Sunday, July 5, 2015

Evil Bunny and why it's important to keep on making things for ourselves. Plus what I won for my first place in the Crystal Category of BeadDreams

Self employment is still treating me right, and I enjoy waking up every morning and working on all the things I need to work on. Such as developing new projects for classes and kits.
If you are not in the business of doing such things, but you would like to know what it entails, I will gladly share, although keep in mind, this is just my way of doing it, some other designers probably have very different methods.

When I get an idea for a new class, I come up with a design. But I have to keep in mind that whatever this design is, it should contain "ingredients" that I can ideally have a never ending supply of. Well, at least for a while. This is crucial, because bead embroidery uses a whole lot of unusual bits that literally (as in not figuratively) come from all corners of the globe. If you have bought my kits or taken a class from me, chances are that the materials in you kit each came from different suppliers I have scavenged for all across the internet and at various trade shows. Of course matters are made even more complicated by the fact that seed beads are not uniformly numbered, so even sourcing what you would think is the easiest part of your kit becomes an issue. Here you might shake your fist and demand that suppliers start all uniformly labeling their seed beads, but it's a silly request that will drive you insane, and of course nothing will change.

It won't happen.Not in a million years. It's a pipe dream, like uniformly sized bras, pants and shoes. Dye lots change, manufacturer's numbers overlap, so suppliers have to have an in house system to keep things straight, and there are a hundred other issues that will prevent that from happening. So let's not get too worked up about it, just understand that even procuring the same seed bead from different places can be an issue.

After I have a bullet proof design that looks like people would like it, I better make it over and over and over again, even before I start taking step by step pictures and writing directions for the project. If it includes a stitch I haven't used before or new materials, it also means I will need to get those bits illustrated. I don't do my own illustrations, because I don't have time to learn it, and because even if I did, I still would not do them as well as other peeps who make a living doing them.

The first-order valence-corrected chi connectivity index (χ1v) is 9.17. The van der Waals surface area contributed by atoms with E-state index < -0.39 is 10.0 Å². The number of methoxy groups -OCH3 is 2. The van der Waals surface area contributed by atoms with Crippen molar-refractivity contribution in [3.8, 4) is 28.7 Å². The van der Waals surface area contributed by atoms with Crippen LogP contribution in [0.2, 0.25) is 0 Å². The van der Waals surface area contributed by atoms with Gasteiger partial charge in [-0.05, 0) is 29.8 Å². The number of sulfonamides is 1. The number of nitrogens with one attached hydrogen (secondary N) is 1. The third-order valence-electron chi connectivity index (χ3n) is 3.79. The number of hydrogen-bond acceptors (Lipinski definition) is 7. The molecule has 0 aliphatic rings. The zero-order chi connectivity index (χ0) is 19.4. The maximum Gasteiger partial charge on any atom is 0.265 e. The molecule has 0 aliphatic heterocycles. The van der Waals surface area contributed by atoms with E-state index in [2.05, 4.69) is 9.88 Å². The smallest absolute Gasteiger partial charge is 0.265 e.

So by now I made the project roughly 3 times, going perhaps on the fourth. I have ironed out the kinks, figured out the ways it can me messed up, and I am using this knowledge to write the directions that much better and making a list of things I will need to point out in class. I am also taking pictures, editing them, and really trying to break down my thinking process into manageable bite sizes bits that allow anyone to recreate the results at their own pace.

Chances are I need to do a different colorway, which should not take as long as the first, but still adds long hours to the process. Meanwhile I have stashed hundreds if not thousands of dollars worth of product so I have enough on hand to make kits for a while.

I also bought thousands of pages of paper and a whole lot of ink, and I constantly pray that the printer doesn't give up on me. Philip, my printer deserves to be worshiped. He doesn't understand the meaning of planned obsolescence, and I hope it stays that way. I would offer him sacrifices to keep it this way, if he had any use for them.

After all the printing I have to make sure I have enough zippy bags of every size to put the beads and all other components in them. I use more zippy bags than drug dealers do.

Measuring all the beads out for the kits is actually quite soothing and I don't hate it. Yet. Although I have been assured by my elders, that this will change in time. For now, I like it.